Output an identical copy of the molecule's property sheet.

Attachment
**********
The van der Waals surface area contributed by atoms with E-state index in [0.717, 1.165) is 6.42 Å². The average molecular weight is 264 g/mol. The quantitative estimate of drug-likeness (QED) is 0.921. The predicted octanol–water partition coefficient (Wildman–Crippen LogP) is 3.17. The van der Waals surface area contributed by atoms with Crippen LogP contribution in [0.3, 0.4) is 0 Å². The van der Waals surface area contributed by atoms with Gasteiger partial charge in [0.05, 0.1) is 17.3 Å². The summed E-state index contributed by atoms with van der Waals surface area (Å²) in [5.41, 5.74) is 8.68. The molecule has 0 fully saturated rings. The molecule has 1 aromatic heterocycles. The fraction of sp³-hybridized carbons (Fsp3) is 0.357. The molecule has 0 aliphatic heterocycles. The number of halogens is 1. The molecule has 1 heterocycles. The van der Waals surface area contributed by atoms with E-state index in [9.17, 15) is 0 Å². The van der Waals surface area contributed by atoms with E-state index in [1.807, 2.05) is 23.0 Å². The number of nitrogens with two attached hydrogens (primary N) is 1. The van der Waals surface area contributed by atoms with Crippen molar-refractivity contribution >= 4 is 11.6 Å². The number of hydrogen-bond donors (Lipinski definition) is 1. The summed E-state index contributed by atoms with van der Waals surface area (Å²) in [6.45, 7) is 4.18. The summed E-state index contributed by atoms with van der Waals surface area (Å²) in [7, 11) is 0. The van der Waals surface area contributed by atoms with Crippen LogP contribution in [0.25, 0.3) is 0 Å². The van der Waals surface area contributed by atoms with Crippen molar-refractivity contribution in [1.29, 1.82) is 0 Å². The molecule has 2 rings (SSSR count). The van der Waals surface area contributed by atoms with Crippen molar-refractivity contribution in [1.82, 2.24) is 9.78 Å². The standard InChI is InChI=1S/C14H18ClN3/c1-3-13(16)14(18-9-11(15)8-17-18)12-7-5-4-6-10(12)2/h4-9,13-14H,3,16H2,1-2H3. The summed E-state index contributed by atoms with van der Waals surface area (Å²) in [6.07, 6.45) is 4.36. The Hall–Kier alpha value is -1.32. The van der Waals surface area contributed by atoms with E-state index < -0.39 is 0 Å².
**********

The van der Waals surface area contributed by atoms with E-state index in [0.717, 1.165) is 6.42 Å². The average molecular weight is 264 g/mol. The quantitative estimate of drug-likeness (QED) is 0.921. The predicted octanol–water partition coefficient (Wildman–Crippen LogP) is 3.17. The van der Waals surface area contributed by atoms with Crippen LogP contribution in [0.3, 0.4) is 0 Å². The van der Waals surface area contributed by atoms with Gasteiger partial charge in [0.05, 0.1) is 17.3 Å². The summed E-state index contributed by atoms with van der Waals surface area (Å²) in [5.41, 5.74) is 8.68. The molecule has 0 fully saturated rings. The molecule has 1 aromatic heterocycles. The fraction of sp³-hybridized carbons (Fsp3) is 0.357. The molecule has 0 aliphatic heterocycles. The number of halogens is 1. The molecule has 1 heterocycles. The van der Waals surface area contributed by atoms with E-state index in [9.17, 15) is 0 Å². The van der Waals surface area contributed by atoms with E-state index in [1.807, 2.05) is 23.0 Å². The number of nitrogens with two attached hydrogens (primary N) is 1. The van der Waals surface area contributed by atoms with Crippen molar-refractivity contribution >= 4 is 11.6 Å². The number of hydrogen-bond donors (Lipinski definition) is 1. The summed E-state index contributed by atoms with van der Waals surface area (Å²) in [6.45, 7) is 4.18. The summed E-state index contributed by atoms with van der Waals surface area (Å²) in [7, 11) is 0. The van der Waals surface area contributed by atoms with Crippen LogP contribution in [0.25, 0.3) is 0 Å². The van der Waals surface area contributed by atoms with Crippen molar-refractivity contribution in [1.29, 1.82) is 0 Å². The molecule has 2 rings (SSSR count). The van der Waals surface area contributed by atoms with Crippen molar-refractivity contribution in [1.82, 2.24) is 9.78 Å². The standard InChI is InChI=1S/C14H18ClN3/c1-3-13(16)14(18-9-11(15)8-17-18)12-7-5-4-6-10(12)2/h4-9,13-14H,3,16H2,1-2H3. The summed E-state index contributed by atoms with van der Waals surface area (Å²) in [6.07, 6.45) is 4.36. The Hall–Kier alpha value is -1.32. The van der Waals surface area contributed by atoms with E-state index < -0.39 is 0 Å².